Protecting Trade Secrets and Addressing Disputes

Trade secrets are often at the heart of a business’s competitive advantage. They can encompass a variety of intangibles such as formulas, processes, designs, marketing strategies, and customer lists. One of the essential tools that businesses use to protect these secrets is the non-compete agreement. However, despite their potential benefits, non-compete agreements can be a source of disputes. 


The Importance of Protecting Trade Secrets

Trade secrets can give companies a significant edge in the marketplace. Unlike patents or copyrights which are time-bound, trade secrets can theoretically last indefinitely, as long as they remain secret.


Non-Compete Agreements: A Shield for Trade Secrets

A non-compete agreement is a legal contract in which one party (usually an employee) agrees not to compete against another party (typically the employer) for a specific period and within a particular geographic area. Here’s why they’re crucial:

  • Protect sensitive information: By restricting former employees from working with direct competitors, the chances of trade secrets getting leaked reduces.
  • Minimize risks: Employees who have had access to core business strategies pose a risk when they join competitors. A non-compete can curtail this risk.
  • Preserve relationships: Businesses also protect relationships with customers, suppliers, and other stakeholders by ensuring ex-employees don’t exploit these relationships to their or a competitor’s advantage.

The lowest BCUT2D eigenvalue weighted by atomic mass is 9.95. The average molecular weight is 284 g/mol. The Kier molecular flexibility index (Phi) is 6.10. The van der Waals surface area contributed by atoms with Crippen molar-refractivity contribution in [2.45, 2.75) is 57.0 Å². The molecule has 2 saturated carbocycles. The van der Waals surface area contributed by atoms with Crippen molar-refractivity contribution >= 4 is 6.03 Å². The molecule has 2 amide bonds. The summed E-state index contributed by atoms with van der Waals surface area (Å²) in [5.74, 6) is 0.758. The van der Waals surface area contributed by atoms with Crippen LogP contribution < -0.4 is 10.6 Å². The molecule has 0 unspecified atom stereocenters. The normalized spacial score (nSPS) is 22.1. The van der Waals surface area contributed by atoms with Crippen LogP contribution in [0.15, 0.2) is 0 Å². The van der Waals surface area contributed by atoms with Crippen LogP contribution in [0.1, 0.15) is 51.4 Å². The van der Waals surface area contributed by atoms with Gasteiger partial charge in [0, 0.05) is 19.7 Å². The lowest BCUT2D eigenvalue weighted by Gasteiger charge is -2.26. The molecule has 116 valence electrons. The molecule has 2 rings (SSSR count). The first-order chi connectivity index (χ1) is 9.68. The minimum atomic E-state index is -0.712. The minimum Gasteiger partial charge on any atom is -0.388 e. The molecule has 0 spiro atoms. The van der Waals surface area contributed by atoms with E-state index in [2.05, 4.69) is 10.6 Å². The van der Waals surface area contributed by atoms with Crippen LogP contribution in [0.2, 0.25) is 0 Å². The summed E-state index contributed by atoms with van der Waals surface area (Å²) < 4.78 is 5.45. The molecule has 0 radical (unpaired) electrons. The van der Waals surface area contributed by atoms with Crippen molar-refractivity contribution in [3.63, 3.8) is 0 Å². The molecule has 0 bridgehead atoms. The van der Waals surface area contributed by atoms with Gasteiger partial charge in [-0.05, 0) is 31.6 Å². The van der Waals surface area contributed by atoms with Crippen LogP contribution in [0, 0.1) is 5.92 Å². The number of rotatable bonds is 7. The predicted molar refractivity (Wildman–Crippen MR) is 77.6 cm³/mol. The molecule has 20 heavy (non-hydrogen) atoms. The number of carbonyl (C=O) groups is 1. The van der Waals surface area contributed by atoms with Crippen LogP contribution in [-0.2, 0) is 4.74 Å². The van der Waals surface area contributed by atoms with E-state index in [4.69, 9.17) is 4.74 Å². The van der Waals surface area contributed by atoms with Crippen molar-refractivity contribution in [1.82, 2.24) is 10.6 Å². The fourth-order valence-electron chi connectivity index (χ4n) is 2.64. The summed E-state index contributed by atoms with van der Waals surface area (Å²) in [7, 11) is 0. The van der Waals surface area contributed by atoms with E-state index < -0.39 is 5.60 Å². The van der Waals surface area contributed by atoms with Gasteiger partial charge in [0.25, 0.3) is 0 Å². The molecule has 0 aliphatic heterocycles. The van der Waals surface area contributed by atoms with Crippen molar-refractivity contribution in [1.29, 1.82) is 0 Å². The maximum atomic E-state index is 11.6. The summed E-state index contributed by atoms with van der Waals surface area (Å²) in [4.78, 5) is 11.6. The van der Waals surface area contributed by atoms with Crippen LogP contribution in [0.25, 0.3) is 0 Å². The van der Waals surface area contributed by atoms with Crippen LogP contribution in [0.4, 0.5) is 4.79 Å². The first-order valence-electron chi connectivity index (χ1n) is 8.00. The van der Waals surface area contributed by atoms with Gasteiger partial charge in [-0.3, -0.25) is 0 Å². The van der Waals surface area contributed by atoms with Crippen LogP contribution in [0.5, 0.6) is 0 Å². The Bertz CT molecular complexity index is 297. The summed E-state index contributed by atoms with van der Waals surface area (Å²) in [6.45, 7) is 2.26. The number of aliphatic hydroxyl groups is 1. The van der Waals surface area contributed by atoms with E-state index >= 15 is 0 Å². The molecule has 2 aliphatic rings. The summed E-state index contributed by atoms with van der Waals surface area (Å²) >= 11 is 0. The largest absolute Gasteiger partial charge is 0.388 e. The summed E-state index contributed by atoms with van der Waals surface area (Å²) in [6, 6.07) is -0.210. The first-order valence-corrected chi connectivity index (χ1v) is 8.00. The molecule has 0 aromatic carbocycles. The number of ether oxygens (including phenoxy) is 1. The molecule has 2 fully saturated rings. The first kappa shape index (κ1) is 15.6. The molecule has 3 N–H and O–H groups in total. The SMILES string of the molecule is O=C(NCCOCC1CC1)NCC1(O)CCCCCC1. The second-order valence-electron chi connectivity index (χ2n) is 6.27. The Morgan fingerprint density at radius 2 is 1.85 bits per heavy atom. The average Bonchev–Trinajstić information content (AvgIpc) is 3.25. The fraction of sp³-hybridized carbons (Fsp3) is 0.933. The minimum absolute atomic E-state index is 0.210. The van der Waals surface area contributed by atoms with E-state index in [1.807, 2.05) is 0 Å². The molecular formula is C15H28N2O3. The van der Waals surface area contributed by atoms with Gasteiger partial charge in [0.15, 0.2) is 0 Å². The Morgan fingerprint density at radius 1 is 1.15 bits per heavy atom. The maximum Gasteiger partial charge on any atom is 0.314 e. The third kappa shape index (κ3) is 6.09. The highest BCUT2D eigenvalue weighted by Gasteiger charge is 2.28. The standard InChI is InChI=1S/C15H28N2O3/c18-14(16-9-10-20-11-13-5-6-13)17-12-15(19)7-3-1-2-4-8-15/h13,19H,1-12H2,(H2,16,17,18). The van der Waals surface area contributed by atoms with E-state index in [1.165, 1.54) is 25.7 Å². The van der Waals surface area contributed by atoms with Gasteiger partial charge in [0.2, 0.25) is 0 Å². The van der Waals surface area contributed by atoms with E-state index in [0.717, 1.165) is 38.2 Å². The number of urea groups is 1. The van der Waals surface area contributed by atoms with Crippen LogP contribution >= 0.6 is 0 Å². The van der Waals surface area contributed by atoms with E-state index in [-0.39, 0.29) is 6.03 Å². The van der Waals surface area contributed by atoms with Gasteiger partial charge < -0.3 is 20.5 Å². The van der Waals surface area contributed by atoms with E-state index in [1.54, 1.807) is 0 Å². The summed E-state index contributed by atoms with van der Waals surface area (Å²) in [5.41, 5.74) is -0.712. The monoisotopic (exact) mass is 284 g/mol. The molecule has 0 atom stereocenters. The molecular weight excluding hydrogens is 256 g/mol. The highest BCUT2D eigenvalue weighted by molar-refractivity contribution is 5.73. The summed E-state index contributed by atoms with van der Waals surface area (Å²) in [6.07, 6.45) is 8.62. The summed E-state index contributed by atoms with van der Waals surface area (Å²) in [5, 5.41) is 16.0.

Addressing Disputes Related to Non-Compete Agreements

Violations to non-compete agreements can arise for various reasons. Some might feel the agreement is too restrictive, while others might not have understood the terms fully. Here’s how businesses can address these disputes:

  • Clear Communication: Ensure that the employee fully understands the terms of the non-compete agreement before signing. A clear rationale behind the need for such an agreement can reduce potential disputes.
  • Reasonableness in Scope and Duration: Courts are more likely to enforce non-compete agreements that are reasonable in terms of geographic scope, duration, and the activities they restrict. Overly restrictive agreements may be deemed unenforceable.
  • Regularly Update the Agreement: As business needs and market conditions change, so should the non-compete agreement. An outdated agreement can lead to disputes.
  • Legal Action: If an amicable solution cannot be found, businesses may need to take legal action against the violating party. 


In a world where business strategies, formulas, and other proprietary information can be easily copied, trade secrets become invaluable. Non-compete agreements, when crafted judiciously and enforced appropriately, can provide businesses with the protection they need. However, ensuring that they remain fair and clear can reduce potential disputes and foster a trusting, transparent relationship between employers and employees.

For expert guidance on crafting and enforcing non-compete agreements, contact the attorneys at Haber Law.